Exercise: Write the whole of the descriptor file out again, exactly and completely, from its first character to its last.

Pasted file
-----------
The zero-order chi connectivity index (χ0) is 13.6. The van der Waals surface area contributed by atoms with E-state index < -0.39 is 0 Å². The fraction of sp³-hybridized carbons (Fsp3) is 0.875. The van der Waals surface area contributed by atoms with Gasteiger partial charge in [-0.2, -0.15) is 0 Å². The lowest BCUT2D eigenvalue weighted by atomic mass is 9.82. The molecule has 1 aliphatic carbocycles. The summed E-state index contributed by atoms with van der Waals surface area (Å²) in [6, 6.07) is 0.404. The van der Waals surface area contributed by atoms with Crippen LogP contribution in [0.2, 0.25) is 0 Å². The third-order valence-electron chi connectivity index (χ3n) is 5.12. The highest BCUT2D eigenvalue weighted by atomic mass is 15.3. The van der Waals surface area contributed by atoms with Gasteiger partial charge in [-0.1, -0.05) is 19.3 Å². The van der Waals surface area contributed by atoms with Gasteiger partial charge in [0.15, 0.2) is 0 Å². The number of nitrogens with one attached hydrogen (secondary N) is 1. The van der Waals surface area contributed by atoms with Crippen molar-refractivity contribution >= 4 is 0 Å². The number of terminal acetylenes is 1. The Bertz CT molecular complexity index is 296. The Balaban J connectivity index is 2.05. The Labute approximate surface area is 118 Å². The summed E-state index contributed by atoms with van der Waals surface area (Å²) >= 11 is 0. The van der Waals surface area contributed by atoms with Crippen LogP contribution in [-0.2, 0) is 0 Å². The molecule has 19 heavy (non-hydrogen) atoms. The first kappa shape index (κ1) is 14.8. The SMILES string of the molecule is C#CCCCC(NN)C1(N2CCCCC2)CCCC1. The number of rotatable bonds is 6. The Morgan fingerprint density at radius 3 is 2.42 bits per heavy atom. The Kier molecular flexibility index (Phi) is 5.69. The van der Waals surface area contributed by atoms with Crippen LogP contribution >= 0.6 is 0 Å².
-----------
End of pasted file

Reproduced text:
The zero-order chi connectivity index (χ0) is 13.6. The van der Waals surface area contributed by atoms with E-state index < -0.39 is 0 Å². The fraction of sp³-hybridized carbons (Fsp3) is 0.875. The van der Waals surface area contributed by atoms with Gasteiger partial charge in [-0.2, -0.15) is 0 Å². The lowest BCUT2D eigenvalue weighted by atomic mass is 9.82. The molecule has 1 aliphatic carbocycles. The summed E-state index contributed by atoms with van der Waals surface area (Å²) in [6, 6.07) is 0.404. The van der Waals surface area contributed by atoms with Crippen LogP contribution in [0.2, 0.25) is 0 Å². The third-order valence-electron chi connectivity index (χ3n) is 5.12. The highest BCUT2D eigenvalue weighted by atomic mass is 15.3. The van der Waals surface area contributed by atoms with Gasteiger partial charge in [-0.1, -0.05) is 19.3 Å². The van der Waals surface area contributed by atoms with Gasteiger partial charge in [0.15, 0.2) is 0 Å². The number of nitrogens with one attached hydrogen (secondary N) is 1. The van der Waals surface area contributed by atoms with Crippen molar-refractivity contribution >= 4 is 0 Å². The number of terminal acetylenes is 1. The Bertz CT molecular complexity index is 296. The Balaban J connectivity index is 2.05. The Labute approximate surface area is 118 Å². The summed E-state index contributed by atoms with van der Waals surface area (Å²) >= 11 is 0. The van der Waals surface area contributed by atoms with Crippen LogP contribution in [-0.2, 0) is 0 Å². The molecule has 19 heavy (non-hydrogen) atoms. The first kappa shape index (κ1) is 14.8. The SMILES string of the molecule is C#CCCCC(NN)C1(N2CCCCC2)CCCC1. The number of rotatable bonds is 6. The Morgan fingerprint density at radius 3 is 2.42 bits per heavy atom. The Kier molecular flexibility index (Phi) is 5.69. The van der Waals surface area contributed by atoms with Crippen LogP contribution >= 0.6 is 0 Å².